March 25, 2023 - 9:02 pm
Ukrainians, and many Europeans and Americans, are defining an envisioned Ukrainian victory as the complete expulsion of all Russians from its 2013 borders. Or, as a Ukrainian national security chief put it, the war ends with Ukrainian tanks in Red Square.
But mysteries remain about such ambitious agendas. What would that goal entail?
Giving Ukraine American F-16s to strike bases and depots in Mother Russia? The gifting of 1,000 M1 Abrams tanks? Using American Harpoon missiles to sink the Russian Black Sea fleet? A huge arsenal that would guarantee total victory rather than not losing?
Russia’s cruel strategy is to grind down Ukraine and turn its eastern regions into a Verdun-like deathscape. So is a brave Ukraine really winning the war when it loses about 0.6 soldiers for every Russian it kills?
Russia plans to leverage its extra 100 million people, its 10-times larger economy and its 30-times larger territory to pulverize Ukraine and tire its Western patrons — whatever the costs to Russia.
Yet why were only a few in past administrations calling for a joint Western effort to expel Putin’s forces from the borderlands and Crimea captured in 2014?
Why are Putin’s 2014 invasions now seen as urgent rectifiable crimes of aggression in 2022, but were not regarded as reparable during the prior eight years?
Is the United States economically capable or politically unified or socially stable enough to wage a huge proxy war on the frontiers of a nuclear Russia?
During the last comparable multibillion-dollar military efforts — the First Gulf War in 1990-1991 and the 2003 invasion of Iraq — the ratio of American debt to GDP was respectively 40 and 50 percent. Today it hovers at nearly three times that figure at 129 percent, given some $33 trillion in accumulated debt.
Currently, the American economy is entering a stagflationary crisis. Banking, real estate and financial sectors seem on the brink of imploding, especially after the near-record multibillion-dollar collapse of Sam Bankman-Fried’s FTX and the meltdowns of the Silicon Valley and Signature banks.
Around 7 million illegal entries have occurred across the southern border since January 2021 alone. Millions of new impoverished foreign nationals tax social services, spike crime and strain relations with an increasingly antagonistic Mexican President Andres Manuel Lopez Obrador.
An emboldened Lopez Obrador now brags that 40 million of his countrymen have cumulatively crossed the border, many illegally. He urges them to vote for Democratic candidates to ensure more open borders.
Last year, more than 100,000 Americans died of opiate overdoses. Most of the deaths were attributable to Mexican cartels’ brazen export of fentanyl across an open border. Nearly 1 million Americans have likely died of such overdoses since 2000 — more than double the number of fatalities in World War II.
Given its shell-shocked inner cities and toxic downtowns, America is beginning to resemble mid-19th-century England that sent forces all over its global empire while novelist Charles Dickens chronicled the misery and poverty at the imperial core in London.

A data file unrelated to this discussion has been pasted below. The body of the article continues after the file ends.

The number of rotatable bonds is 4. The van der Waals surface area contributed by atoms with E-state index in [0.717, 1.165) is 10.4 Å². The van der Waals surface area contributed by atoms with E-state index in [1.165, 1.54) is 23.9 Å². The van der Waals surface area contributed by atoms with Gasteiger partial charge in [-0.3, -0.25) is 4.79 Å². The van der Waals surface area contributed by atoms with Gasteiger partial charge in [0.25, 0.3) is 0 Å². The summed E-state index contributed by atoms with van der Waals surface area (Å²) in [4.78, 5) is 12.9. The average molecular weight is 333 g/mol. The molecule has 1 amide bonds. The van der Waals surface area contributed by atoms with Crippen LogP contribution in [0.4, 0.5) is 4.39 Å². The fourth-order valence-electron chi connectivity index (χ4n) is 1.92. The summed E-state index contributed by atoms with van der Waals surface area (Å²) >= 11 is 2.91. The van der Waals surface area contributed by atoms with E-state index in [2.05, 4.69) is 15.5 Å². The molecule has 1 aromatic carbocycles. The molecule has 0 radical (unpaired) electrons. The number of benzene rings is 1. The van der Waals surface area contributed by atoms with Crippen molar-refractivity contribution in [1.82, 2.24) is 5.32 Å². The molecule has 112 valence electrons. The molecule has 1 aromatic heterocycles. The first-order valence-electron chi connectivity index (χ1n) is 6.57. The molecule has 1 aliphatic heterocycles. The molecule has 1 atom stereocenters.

Is the Ukrainian war also creating the most dangerous anti-American alliance since World War II?
China is buying cheap Russian oil, while stealthily supplying its weapons. India, normally a rock-solid democratic ally, keeps buying both banned Russian oil and armaments. Most of the major countries in South America have not joined the sanctions. Clients such as nuclear North Korea and soon to be nuclear Iran are empowered by overt help from Russia. NATO member Turkey and once-allied Saudi Arabia appear now friendlier to Iran, friendlier to China and friendlier to Russia, than they are to America.
In terms of combined oil reserves, nukes, population, area and GDP, this new loose coalition of apparent anti-Americans seems more powerful than the United States and its squabbling friends in Europe.
Why were those now calling for a veritable blank check for Ukraine formerly quiet when the United States fled in humiliation from Afghanistan?
Why were they mostly silent when an appeasing President Joe Biden begged Russian President Vladimir Putin at least to spare some U.S. targets on his otherwise extensive anti-American cyberwar hit list?
Or why were they indifferent when Biden said he would have fewer objections if Putin’s anticipated attack on Ukraine would be “minor”?
Or why were they not so eager for confrontation when Putin earlier acquired the Eastern Ukrainian borderlands and Crimea in 2014 in the first place?
Or why so subdued when the United States in 2015-16 refused to sell Ukrainian offensive weapons?
Why does the United States discount the serial and ascending nuclear threats from Russia, but we remain careful not to antagonize China? After all, China sent a spy balloon brazenly across the United States to surveille and spy on American strategic locations.
And why is the administration so quiet about a likely leak of an engineered deadly COVID-19 virus from a Chinese virology lab that killed 1 million Americans?
These are Ukrainian war-related questions that never seem to be answered — but should be as the carnage rises and the nuclear threshold falls.
Victor Davis Hanson is a distinguished fellow of the Center for American Greatness and a classicist and historian at Stanford’s Hoover Institution. Contact at email@example.com.